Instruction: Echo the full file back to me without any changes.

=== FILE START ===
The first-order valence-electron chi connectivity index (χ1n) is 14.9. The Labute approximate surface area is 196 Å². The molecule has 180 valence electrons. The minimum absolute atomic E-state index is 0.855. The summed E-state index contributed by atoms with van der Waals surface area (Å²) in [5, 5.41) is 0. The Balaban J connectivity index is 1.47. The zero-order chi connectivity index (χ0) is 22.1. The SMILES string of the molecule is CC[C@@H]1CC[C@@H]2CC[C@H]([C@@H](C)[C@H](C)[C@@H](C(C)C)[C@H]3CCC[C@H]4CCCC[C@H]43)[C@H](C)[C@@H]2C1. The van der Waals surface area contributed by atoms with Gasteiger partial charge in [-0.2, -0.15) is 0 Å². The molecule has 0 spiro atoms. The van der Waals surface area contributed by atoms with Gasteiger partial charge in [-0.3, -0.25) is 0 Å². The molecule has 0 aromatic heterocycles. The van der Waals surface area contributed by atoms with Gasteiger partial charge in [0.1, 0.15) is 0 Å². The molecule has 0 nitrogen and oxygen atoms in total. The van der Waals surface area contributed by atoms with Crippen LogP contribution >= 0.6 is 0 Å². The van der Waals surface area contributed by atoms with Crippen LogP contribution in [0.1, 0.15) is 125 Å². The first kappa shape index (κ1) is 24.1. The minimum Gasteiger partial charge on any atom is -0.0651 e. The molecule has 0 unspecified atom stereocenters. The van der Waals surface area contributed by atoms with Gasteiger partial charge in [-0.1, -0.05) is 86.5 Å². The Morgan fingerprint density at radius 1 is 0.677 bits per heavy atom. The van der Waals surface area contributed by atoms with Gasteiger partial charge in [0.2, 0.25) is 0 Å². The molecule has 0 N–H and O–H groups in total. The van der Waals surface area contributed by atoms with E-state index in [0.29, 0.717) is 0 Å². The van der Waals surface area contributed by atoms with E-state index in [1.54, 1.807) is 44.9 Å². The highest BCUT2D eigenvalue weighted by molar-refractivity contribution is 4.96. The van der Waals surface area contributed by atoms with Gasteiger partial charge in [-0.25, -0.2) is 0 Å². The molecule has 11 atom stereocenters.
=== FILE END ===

The first-order valence-electron chi connectivity index (χ1n) is 14.9. The Labute approximate surface area is 196 Å². The molecule has 180 valence electrons. The minimum absolute atomic E-state index is 0.855. The summed E-state index contributed by atoms with van der Waals surface area (Å²) in [5, 5.41) is 0. The Balaban J connectivity index is 1.47. The zero-order chi connectivity index (χ0) is 22.1. The SMILES string of the molecule is CC[C@@H]1CC[C@@H]2CC[C@H]([C@@H](C)[C@H](C)[C@@H](C(C)C)[C@H]3CCC[C@H]4CCCC[C@H]43)[C@H](C)[C@@H]2C1. The van der Waals surface area contributed by atoms with Gasteiger partial charge in [-0.2, -0.15) is 0 Å². The molecule has 0 spiro atoms. The van der Waals surface area contributed by atoms with Gasteiger partial charge in [-0.3, -0.25) is 0 Å². The molecule has 0 aromatic heterocycles. The van der Waals surface area contributed by atoms with Gasteiger partial charge in [0.1, 0.15) is 0 Å². The molecule has 0 nitrogen and oxygen atoms in total. The van der Waals surface area contributed by atoms with Crippen LogP contribution >= 0.6 is 0 Å². The van der Waals surface area contributed by atoms with Crippen LogP contribution in [0.1, 0.15) is 125 Å². The first kappa shape index (κ1) is 24.1. The minimum Gasteiger partial charge on any atom is -0.0651 e. The molecule has 0 unspecified atom stereocenters. The van der Waals surface area contributed by atoms with Gasteiger partial charge in [-0.1, -0.05) is 86.5 Å². The Morgan fingerprint density at radius 1 is 0.677 bits per heavy atom. The van der Waals surface area contributed by atoms with Gasteiger partial charge in [0.2, 0.25) is 0 Å². The molecule has 0 N–H and O–H groups in total. The van der Waals surface area contributed by atoms with E-state index in [0.29, 0.717) is 0 Å². The van der Waals surface area contributed by atoms with E-state index in [1.54, 1.807) is 44.9 Å². The highest BCUT2D eigenvalue weighted by molar-refractivity contribution is 4.96. The van der Waals surface area contributed by atoms with Gasteiger partial charge in [-0.25, -0.2) is 0 Å². The molecule has 11 atom stereocenters.